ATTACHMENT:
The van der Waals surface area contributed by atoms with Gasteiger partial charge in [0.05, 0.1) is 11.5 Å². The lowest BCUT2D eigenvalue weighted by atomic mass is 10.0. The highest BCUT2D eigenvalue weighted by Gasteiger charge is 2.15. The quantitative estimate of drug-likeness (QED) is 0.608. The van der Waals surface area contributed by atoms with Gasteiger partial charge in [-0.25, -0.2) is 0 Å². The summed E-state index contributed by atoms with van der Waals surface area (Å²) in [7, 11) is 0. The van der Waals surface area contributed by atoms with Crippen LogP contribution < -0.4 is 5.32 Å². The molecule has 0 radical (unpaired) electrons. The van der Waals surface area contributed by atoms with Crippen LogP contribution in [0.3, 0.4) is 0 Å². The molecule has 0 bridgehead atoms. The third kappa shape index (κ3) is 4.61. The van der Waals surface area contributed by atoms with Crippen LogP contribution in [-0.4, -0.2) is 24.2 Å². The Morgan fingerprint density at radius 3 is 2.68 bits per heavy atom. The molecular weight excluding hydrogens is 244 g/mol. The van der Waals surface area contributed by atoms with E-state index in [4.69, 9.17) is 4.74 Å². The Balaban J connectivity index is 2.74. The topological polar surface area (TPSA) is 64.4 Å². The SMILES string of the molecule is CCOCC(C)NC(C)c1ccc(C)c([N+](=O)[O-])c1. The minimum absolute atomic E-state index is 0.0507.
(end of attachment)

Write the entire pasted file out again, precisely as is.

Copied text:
The van der Waals surface area contributed by atoms with Gasteiger partial charge in [0.05, 0.1) is 11.5 Å². The lowest BCUT2D eigenvalue weighted by atomic mass is 10.0. The highest BCUT2D eigenvalue weighted by Gasteiger charge is 2.15. The quantitative estimate of drug-likeness (QED) is 0.608. The van der Waals surface area contributed by atoms with Gasteiger partial charge in [-0.25, -0.2) is 0 Å². The summed E-state index contributed by atoms with van der Waals surface area (Å²) in [7, 11) is 0. The van der Waals surface area contributed by atoms with Crippen LogP contribution < -0.4 is 5.32 Å². The molecule has 0 radical (unpaired) electrons. The van der Waals surface area contributed by atoms with Crippen LogP contribution in [0.3, 0.4) is 0 Å². The molecule has 0 bridgehead atoms. The third kappa shape index (κ3) is 4.61. The van der Waals surface area contributed by atoms with Crippen LogP contribution in [-0.4, -0.2) is 24.2 Å². The Morgan fingerprint density at radius 3 is 2.68 bits per heavy atom. The molecular weight excluding hydrogens is 244 g/mol. The van der Waals surface area contributed by atoms with E-state index in [4.69, 9.17) is 4.74 Å². The Balaban J connectivity index is 2.74. The topological polar surface area (TPSA) is 64.4 Å². The SMILES string of the molecule is CCOCC(C)NC(C)c1ccc(C)c([N+](=O)[O-])c1. The minimum absolute atomic E-state index is 0.0507.